accidents, fifty-seven killed; Russia, five accidents, seventy killed.
June, British Admiral Percy Scott wrote letters to the editors of two newspapers.
In one, he said "as the motor has driven the horse from the road, so has the submarine
driven the battleship from the sea." In the other: "Submarines and aeroplanes
have entirely revolutionized naval warfare; no fleet can hide from the aeroplane
eye, and the submarine can deliver a deadly attack even in broad daylight." He
called for more submarines, and no more battleships.
He was loudly attacked
from all sides, by other senior naval officers, by the government, by the conservative
press. In summary: his theory was "a fantastic dream."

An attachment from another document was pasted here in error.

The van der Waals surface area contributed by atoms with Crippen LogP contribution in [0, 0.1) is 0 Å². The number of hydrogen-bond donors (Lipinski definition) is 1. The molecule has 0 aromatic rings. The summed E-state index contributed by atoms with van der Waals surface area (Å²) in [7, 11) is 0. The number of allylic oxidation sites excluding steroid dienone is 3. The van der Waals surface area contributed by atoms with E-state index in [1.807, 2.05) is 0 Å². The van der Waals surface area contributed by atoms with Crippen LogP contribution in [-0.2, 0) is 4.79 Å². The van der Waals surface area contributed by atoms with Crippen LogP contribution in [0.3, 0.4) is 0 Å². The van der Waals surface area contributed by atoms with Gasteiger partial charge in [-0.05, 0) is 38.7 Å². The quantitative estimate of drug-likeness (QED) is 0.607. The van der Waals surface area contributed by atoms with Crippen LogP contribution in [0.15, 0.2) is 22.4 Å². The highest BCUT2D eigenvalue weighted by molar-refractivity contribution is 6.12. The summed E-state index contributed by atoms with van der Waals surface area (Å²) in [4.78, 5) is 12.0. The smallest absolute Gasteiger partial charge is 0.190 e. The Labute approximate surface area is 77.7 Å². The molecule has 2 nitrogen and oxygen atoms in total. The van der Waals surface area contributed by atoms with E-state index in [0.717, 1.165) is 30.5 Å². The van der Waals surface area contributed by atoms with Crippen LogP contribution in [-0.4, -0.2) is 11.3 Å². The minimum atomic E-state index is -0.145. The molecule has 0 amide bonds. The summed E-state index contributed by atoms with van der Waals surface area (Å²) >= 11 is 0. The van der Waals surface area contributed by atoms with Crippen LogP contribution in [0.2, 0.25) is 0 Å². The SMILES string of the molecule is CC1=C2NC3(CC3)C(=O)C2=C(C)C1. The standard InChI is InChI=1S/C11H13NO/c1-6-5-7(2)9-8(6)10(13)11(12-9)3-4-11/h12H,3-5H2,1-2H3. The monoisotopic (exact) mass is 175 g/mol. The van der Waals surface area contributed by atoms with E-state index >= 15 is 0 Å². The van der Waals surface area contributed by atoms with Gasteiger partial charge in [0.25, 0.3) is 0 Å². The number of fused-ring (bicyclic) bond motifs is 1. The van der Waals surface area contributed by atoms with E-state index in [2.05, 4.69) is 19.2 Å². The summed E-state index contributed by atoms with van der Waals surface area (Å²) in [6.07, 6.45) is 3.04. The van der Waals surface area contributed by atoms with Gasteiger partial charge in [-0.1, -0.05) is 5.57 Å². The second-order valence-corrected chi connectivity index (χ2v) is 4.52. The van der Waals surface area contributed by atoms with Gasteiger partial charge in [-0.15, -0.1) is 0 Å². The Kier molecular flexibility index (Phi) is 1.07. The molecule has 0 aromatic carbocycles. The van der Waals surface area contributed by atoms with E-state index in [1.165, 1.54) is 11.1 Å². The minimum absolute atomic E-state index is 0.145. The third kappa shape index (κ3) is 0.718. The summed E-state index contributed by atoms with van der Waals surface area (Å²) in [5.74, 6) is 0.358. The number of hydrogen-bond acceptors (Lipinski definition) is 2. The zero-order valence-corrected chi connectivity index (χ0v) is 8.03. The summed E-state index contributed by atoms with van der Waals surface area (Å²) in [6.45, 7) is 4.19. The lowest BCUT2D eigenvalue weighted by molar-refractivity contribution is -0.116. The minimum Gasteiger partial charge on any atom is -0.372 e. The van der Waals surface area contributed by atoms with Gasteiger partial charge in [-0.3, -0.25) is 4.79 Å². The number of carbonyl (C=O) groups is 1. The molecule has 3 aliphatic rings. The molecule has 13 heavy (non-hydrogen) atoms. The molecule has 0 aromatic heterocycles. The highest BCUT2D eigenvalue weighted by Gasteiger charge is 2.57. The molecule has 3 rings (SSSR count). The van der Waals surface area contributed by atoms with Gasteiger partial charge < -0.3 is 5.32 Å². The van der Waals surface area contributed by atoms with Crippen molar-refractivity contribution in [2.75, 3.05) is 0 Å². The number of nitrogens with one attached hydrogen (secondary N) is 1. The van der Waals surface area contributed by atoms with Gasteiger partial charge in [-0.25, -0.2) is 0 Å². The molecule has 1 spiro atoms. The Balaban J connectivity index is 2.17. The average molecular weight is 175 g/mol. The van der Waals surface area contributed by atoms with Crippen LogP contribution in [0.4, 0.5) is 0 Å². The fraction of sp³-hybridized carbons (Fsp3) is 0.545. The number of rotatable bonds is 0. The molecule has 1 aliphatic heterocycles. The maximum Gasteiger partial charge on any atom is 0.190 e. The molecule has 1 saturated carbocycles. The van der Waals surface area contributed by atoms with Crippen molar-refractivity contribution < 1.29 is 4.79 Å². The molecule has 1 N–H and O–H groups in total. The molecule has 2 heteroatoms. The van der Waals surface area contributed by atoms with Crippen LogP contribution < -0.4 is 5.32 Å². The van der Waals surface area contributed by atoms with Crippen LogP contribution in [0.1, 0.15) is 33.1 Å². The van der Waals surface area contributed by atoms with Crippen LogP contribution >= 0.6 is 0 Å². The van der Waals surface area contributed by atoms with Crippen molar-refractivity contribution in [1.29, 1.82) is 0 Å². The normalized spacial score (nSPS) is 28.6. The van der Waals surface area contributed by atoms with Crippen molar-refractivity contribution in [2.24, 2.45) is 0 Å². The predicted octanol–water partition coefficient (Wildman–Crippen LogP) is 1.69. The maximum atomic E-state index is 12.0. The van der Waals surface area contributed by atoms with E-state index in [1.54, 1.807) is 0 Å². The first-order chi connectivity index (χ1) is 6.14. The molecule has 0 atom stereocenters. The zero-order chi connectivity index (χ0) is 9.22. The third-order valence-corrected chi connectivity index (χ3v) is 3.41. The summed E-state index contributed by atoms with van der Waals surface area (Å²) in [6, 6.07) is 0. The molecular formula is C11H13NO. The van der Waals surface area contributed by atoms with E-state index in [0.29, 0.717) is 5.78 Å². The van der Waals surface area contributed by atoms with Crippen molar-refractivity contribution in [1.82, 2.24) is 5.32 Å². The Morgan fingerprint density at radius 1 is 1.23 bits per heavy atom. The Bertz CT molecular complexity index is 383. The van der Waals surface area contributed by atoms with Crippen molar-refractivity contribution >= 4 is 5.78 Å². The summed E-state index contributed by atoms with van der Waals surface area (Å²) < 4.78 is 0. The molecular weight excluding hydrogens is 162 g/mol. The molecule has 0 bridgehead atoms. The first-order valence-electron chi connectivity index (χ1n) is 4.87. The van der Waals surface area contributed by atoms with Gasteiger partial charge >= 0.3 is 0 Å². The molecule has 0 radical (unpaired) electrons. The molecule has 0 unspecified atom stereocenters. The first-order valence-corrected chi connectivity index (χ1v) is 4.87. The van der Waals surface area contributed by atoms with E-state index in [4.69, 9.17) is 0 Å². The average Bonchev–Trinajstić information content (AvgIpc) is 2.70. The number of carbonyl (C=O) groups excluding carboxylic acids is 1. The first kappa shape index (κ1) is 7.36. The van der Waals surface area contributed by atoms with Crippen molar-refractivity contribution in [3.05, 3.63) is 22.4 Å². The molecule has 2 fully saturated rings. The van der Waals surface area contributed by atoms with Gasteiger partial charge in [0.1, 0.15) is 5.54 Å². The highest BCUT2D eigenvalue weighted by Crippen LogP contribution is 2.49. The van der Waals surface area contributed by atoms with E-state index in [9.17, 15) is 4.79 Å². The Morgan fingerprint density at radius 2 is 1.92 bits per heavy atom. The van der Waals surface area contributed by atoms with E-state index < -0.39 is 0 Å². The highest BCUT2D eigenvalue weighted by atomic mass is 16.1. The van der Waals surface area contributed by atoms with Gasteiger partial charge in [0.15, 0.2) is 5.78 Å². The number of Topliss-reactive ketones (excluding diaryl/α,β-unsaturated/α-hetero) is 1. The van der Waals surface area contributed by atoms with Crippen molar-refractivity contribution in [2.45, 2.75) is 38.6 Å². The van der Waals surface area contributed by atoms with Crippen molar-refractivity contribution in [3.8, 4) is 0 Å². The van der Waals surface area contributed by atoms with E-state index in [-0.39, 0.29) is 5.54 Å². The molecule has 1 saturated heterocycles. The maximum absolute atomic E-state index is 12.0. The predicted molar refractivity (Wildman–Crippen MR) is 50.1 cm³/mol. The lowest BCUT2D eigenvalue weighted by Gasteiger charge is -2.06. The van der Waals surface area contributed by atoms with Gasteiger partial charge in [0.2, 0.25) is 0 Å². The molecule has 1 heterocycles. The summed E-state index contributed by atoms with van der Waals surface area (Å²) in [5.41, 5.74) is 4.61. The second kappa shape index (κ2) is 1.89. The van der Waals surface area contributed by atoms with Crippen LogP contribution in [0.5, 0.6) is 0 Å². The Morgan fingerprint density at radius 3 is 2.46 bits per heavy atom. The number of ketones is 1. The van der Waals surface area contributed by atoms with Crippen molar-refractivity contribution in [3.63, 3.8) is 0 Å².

By August, Great
Britain and Germany were at war.
On September 5, U-21 sank the British
cruiser "Pathfinder" with one torpedo. From weapon launch to sunk took three minutes.
There were nine survivors of a crew of 268. A week later, the British had their
turn when E.9 sank the German light cruiser "Hela" with two torpedoes.
Then, on September 22, 1914, one virtually prehistoric German submarine, U-9,
sank three British cruisers. On the same day. Within slightly more than 90 minutes.
A month later, U-17 became the first submarine to sink a merchantman. A month
after that, U-18 penetrated the British fleet anchorage at Scapa Flow; although
she did no direct damage and was captured, the effect upon the British Navy was
electric: this one small boat forced the most powerful battle fleet in the world
to shift to a base on the other side of Scotland.
The face of naval
warfare was, indeed, changed forever.